A major league for horses?

(CNN)If you're looking to sprinkle stardust on a sporting event, who better to call than "The Boss" and Magnum, PI?

And if Bruce Springsteen and Tom Selleck are unavailable, then why not turn to their daughters?
Jessica Springsteen and Hannah Selleck are two of the riders hoping equestrian can compete with North America's other sporting thoroughbreds.
    Challenged with matching baseball, basketball, football and hockey, a new elite showjumping series will launch in August.
    Showjumping: Re-born in the U.S.A.?
    Bruce Springsteen (L) and his wife Patti Scialfa (R) pose with their daughter Jessica Springsteen (C) attend the Paris Eiffel Jumping presented by Gucci at Champ-de-Mars on July 6, 2014 in Paris, France. (Photo by Pascal Le Segretain/Getty Images for Gucci)

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    "What this league can do for me, and other young, up-and-coming riders, is grow public knowledge of the sport, get it exposed to the mainstream, and grow a viewer base," Selleck told CNN.
    Replacing two old showjumping leagues with one new league spanning the whole of North America, the competition has acquired a wealthy title sponsor in watchmaker Longines as equestrian bosses bid to give the sport a foothold in the public's imagination.
    "We will be competitive in the world market of sport," says John Madden -- not the NFL coach and broadcaster, but a leading official with equestrian sport's world governing body, the FEI.
    "I had been tasked with looking at how we could turn this league into something commercially viable for a sponsor, and concise and interesting enough for fans and media.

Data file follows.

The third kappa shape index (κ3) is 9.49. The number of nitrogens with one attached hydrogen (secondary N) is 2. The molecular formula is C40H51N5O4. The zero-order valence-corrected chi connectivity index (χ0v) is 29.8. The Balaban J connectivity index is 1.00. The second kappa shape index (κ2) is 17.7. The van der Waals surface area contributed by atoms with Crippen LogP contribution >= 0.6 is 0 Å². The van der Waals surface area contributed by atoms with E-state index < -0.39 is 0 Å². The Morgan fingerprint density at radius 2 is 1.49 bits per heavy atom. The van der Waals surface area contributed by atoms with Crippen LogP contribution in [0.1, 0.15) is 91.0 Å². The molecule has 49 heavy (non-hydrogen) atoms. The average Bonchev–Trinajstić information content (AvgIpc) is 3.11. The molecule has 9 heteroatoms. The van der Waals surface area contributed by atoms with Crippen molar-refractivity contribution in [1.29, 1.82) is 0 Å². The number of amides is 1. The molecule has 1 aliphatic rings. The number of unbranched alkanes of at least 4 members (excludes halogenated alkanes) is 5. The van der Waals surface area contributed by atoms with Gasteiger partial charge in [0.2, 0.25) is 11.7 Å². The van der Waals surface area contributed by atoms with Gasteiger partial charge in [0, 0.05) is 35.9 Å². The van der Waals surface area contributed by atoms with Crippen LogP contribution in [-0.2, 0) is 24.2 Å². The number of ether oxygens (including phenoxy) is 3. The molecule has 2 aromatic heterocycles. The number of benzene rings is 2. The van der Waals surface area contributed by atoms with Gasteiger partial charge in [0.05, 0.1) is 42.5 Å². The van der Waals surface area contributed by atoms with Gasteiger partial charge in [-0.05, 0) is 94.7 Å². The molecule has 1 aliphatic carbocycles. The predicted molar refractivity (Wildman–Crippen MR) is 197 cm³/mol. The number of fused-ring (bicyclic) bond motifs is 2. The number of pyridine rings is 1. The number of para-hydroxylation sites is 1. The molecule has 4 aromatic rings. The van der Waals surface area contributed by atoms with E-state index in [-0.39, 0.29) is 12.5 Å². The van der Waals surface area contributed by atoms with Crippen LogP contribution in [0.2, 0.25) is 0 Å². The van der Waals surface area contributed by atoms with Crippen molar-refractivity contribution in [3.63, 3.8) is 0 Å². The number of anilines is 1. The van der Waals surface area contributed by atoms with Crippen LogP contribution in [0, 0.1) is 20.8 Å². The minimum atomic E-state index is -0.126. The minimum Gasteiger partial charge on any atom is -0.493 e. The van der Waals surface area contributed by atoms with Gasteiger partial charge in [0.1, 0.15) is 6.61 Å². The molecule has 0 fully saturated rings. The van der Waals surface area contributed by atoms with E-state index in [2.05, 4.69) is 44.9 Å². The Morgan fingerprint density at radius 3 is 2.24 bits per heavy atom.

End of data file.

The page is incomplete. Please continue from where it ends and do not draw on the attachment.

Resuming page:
"How are we going to be able to compete with the other front-page sports? Hopefully, we'll become one."
    The new league will have 14 stages, F1-style, across the United States, Mexico and Canada. That's down from 22 events in two leagues this past season.
    Madden believes the revised format offers "a better product," with a narrative fans can follow.
    "Every time we talked to any kind of sports marketing people or broadcasters, they said you can have your one-off classics -- your majors -- but what we need is a plan to have the fan understand who's coming up and who's going down," he said.
    "We believe this can be an excellent broadcast sport. But in order to have the sport broadcast on high-level TV with excellent production and distribution, we have to have a league that has a calendar and goes to beautiful venues and things like that."
    But the sport's desire to find new audiences is exemplified by the prominence of Springsteen and Selleck at the league's unveiling, who flanked Madden's wife, 51-year-old double Olympic champion Beezie Madden, one of the most successful showjumpers in U.S. history.
    Springsteen, the 23-year-old daughter of rock legend Bruce, is a world top-50 showjumper hoping to reach next year's Rio Olympics with Team USA. Hannah, 26, is the daughter of former Friends actor Tom.
    "Hopefully, by this fall, Barla and I will be ready," said Selleck, in reference to the league's August 2015 start date.
    Beezie Madden lifts the World Cup, one of showjumping's most sought-after trophies.
    "Right now, we're dealing with equestrian-only sponsors -- we don't have big sponsors like Nike that sponsor athletes across the board.
    "I'm lucky enough to have my parents as amazing sponsors but even that, it's not enough. Getting that sporting brand across, if it's done well, will be really helpful for the next generation."
    One of the problems equestrian sport has long fought is a profusion of similarly named events across its disciplines.
    Only dedicated fanatics can truly explain the difference between the dozens of World Cup, Nations Cup, three-star, four-star, and five-star events on offer, many of them further divided into nine separate regions.
    For outsiders, working out precisely who you're watching and how good they are can be tough.
    Madden says the North American League's $2.4 million in prize money per year, put up by sponsors Longines, will help to establish it as home to some of the world's best riders -- fighting to qualify for the global World Cup Final.
    "We're trying to sink our teeth into that problem and I think this is a huge step," he told CNN.
    "In five years' time, I see a large number of these events televised into not only American households but worldwide.
    "I see showjumping being competed in front of sold-out stands on broadcast network television."